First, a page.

Reduction of RDTOH When Dividend Refund Is Denied
Subsection 129(1) provides that if a private corporation files its tax
return within three years after the end of the taxation year, the
minister will refund the lesser of one-third of the taxable dividends
paid by the corporation and the corporation’s RDTOH. This dividend
refund will be denied (that is, not credited to the taxpayer) if the tax
return is not filed within this time limit; but, according to a CRA
technical interpretation, the amount denied should still reduce the
corporation’s RDTOH account (2012-0436181E5, October 18, 2012). This CRA
position has been called into doubt by two recent cases: Presidential MSH Corporation v. The Queen (2015 TCC 61) and Nanica Holdings Limited v. The Queen (2015 TCC 85).
These two cases confirm the holding in Tawa Developments Inc. v. The Queen (2011 TCC 440),
which the CRA declined to follow in its technical interpretation; it is
not clear whether the CRA will change its position now that the body of
case law on this issue has grown. Alternatively, as suggested by
Graham J in Presidential, it would help if “Parliament will see
fit to fix that drafting rather than leaving taxpayers to guess at the
meaning of those subsections.” This way, taxpayers would not have to go
through the court system each time to have a dispute resolved.
In Presidential, Graham J relied on the decisions in Tawa Developments
and determined that “dividend refund” in subsection 129(1) refers to
the refund actually received by the dividend payer. In addition, he
pointed out that the goal of punishing delinquent taxpayers is already
achieved because the taxable dividends paid by the corporation in the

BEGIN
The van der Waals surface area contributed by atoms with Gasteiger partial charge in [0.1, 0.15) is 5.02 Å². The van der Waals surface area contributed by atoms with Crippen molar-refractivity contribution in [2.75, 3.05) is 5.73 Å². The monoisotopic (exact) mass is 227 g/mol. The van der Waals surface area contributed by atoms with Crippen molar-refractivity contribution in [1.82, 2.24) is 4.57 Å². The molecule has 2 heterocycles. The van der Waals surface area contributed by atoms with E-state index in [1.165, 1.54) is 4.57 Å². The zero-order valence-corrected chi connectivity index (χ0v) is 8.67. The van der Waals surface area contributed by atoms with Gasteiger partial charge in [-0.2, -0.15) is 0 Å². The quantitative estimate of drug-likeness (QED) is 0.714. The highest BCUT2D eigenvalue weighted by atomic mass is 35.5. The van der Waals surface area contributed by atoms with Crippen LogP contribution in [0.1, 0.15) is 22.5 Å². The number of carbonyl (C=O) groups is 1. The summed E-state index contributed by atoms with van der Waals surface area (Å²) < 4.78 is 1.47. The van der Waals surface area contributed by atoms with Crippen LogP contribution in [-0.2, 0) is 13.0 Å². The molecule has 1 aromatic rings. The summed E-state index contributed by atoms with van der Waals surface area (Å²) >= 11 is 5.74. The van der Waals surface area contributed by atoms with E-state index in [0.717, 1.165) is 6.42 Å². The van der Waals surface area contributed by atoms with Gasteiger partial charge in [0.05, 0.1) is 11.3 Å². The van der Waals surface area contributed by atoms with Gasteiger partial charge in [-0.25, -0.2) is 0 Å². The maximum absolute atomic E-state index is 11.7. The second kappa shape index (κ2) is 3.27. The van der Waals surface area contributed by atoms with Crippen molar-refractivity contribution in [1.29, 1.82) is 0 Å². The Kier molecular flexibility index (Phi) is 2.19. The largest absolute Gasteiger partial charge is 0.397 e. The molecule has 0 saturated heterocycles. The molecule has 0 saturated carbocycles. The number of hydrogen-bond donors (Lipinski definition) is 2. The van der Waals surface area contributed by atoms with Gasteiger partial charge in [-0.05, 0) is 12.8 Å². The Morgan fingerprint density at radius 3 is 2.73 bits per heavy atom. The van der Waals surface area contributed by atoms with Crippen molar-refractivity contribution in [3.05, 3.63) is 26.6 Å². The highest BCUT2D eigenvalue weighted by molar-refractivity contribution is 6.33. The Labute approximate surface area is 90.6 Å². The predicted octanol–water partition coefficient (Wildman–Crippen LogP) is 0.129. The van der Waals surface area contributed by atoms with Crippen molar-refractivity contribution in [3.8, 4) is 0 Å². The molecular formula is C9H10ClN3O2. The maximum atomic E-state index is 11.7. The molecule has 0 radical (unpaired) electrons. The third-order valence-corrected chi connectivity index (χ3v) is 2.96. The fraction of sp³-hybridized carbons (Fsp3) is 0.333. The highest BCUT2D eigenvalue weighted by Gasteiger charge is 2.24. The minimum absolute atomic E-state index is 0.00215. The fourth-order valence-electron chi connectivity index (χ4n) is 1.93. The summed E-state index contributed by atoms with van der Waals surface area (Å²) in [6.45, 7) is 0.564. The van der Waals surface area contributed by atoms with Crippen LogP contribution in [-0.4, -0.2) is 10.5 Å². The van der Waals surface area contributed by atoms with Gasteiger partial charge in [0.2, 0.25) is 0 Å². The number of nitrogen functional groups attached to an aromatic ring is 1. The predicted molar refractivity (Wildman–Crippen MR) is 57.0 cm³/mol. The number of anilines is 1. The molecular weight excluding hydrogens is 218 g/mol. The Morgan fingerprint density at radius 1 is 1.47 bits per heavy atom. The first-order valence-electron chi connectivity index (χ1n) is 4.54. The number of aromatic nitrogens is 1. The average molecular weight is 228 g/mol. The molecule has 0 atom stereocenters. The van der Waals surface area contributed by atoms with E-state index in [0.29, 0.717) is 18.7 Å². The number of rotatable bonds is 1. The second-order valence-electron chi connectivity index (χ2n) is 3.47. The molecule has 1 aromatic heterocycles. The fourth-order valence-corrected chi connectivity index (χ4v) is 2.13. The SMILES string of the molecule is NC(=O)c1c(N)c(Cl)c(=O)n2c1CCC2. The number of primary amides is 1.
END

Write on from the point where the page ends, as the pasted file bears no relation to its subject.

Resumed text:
year permanently lose the ability to generate a dividend refund;
reducing the RDTOH would sacrifice the goal of integration in favour of a
greater level of punishment.
In Nanica, Miller J cited Presidential with approval, and provided further supportive reasoning:
It is the act of refunding that gives meaning to the phrase “in
this Act referred to as its ‘dividend refund’ for the year.” Thus, if
the minister does not refund an amount, then the dividend refund is nil.
Subsection 129(2) supports the position that “dividend refund” in
subsection 129(1) refers to an amount actually refunded, because
subsection 129(2) would come into play only when a corporation is
entitled to receive a refund of an amount. If a corporation’s dividend
refund is nil due to late filing, the minister will not apply any amount
to the corporation’s liability under subsection 129(2). Similar
reasoning was also set out in Presidential. This reasoning directly contradicts the rationale provided by the CRA in the TI.
Miller J rejected the minister’s position that because the RDTOH
is a notional account, the components used to calculate it are also
notional. “Dividend refund” must refer to the actual repayment of tax
for integration to operate properly.
Miller J rejected the minister’s submission that the limitation
period is rendered ineffective and meaningless if the denial of the
dividend refund is not coupled with a reduction of the RDTOH in
subsequent years. The loss of the dividend refund in the current year
already results in double taxation when the payer corporation does not
receive a dividend refund.
Grant Thornton LLP, Markham